July 5, 2009 in City

Spokane bill of rights group submits signatures

Envision Spokane wants to add to charter
By The Spokesman-Review

Fast fact

Envision Spokane has collected 5,014 signatures for its proposal. It needs 2,795 valid signatures to qualify for the November ballot.

Proposed language

Read Envision Spokane’s proposed Community Bill of Rights.

A group that hopes to insert a bill of rights into Spokane’s City Charter says it believes it has enough signatures to send the concept to voters.

Envision Spokane, which was created in 2007, needs to collect 2,795 valid signatures by Monday for its proposal to qualify for the November ballot. Last week, group members said they submitted 5,014 signatures to the city clerk, who will send them to the Spokane County Elections Office for verification.

The proposal would:

•Make the city responsible for creating a system of “affordable fee-for-service” preventive health care to all residents.

•Create restrictions on banks that loan money to non-local parties.

•Require all workers on private construction projects of more than $2 million to be paid prevailing wages – pay that is set by the state Department of Labor and Industries.

•Give neighborhoods power to veto development projects through petitions and neighborhood councils.

•Stipulate that construction projects can’t “damage the surrounding ecosystem.”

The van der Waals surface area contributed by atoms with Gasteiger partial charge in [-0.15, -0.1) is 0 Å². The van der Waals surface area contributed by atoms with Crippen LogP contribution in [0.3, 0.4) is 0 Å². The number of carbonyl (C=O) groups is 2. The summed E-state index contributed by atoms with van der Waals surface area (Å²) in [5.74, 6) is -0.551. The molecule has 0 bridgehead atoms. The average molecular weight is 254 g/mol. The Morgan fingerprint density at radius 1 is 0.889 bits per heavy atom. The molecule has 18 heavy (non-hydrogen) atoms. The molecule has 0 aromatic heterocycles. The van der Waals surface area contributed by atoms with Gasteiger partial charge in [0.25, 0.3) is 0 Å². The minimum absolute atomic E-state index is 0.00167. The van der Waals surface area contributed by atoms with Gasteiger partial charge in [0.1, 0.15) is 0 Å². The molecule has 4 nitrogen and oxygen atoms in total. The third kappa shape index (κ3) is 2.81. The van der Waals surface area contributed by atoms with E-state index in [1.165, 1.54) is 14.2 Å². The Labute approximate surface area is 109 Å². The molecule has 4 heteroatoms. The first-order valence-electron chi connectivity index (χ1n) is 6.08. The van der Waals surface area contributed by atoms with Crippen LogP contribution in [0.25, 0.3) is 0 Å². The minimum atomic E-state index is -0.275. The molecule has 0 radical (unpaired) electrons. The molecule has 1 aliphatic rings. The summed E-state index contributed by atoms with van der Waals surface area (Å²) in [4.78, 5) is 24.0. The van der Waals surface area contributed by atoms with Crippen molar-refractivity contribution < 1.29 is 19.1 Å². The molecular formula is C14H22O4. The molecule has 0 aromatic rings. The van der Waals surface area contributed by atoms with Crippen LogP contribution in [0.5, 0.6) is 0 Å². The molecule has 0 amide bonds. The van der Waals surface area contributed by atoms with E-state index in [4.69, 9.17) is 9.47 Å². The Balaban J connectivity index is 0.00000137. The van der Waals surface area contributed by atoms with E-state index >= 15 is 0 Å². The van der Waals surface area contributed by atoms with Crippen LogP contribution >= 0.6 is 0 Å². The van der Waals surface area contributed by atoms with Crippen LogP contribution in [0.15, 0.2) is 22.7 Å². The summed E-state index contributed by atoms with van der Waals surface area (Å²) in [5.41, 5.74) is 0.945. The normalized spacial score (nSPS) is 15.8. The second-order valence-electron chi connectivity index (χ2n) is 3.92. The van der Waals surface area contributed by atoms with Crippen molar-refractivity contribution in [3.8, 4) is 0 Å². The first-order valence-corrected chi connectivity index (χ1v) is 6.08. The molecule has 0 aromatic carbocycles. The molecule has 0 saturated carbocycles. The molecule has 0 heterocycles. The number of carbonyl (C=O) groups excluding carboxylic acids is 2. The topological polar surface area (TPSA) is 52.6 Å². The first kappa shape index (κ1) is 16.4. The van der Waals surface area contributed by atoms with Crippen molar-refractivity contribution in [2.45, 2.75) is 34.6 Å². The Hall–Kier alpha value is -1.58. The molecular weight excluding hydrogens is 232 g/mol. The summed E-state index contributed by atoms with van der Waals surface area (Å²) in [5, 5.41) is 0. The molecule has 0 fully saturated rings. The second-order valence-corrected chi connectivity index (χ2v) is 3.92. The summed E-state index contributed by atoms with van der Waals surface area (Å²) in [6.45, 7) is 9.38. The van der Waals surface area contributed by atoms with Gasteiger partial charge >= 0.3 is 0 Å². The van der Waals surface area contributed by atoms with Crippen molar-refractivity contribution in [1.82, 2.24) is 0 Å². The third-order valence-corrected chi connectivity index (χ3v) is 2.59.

Envision Spokane proponents say the rules would empower citizens by giving them power to file lawsuits against the city, businesses or other entities that violate rights created for people or “ecosystems” in the bill of rights.

“They put into law – in the Spokane City Charter – rights of neighborhoods, individuals and rights of nature,” said Brad Read, a Shadle Park High School teacher who is president of Envision Spokane’s board.

Councilman Richard Rush said people concerned about the state of city government should run for office: “That’s what I chose to do.” He also questions some of the proposed rights, including the one adding health care to the list of city responsibilities.

Envision Spokane leaders said sitting on City Council wouldn’t make enough of a difference.

“The experience that we heard about over and over again through the two years of this process is that leaving it to the processes that already exist, neighborhoods get the shaft,” Read said. “Communities, neighborhoods don’t have the right to say no. All they have the right to do is ask nicely and hope that elected officials do as they ask.”

According to the state Public Disclosure Committee, Envision Spokane has raised about $11,000, $10,000 of which was given by Jim Sheehan, who founded the Center for Justice in Spokane.

So far, no elected leader, past or current, has publicly endorsed the plan. It has been roundly criticized by City Council and Mayor Mary Verner for being unrealistic, expensive and possibly unlawful. Several business leaders also have objected to the rules, arguing that they would hurt job growth and drive businesses outside city limits. Councilman Bob Apple said the plan would be hurt Spokane residents – though he added: “It’s good for attorneys.”

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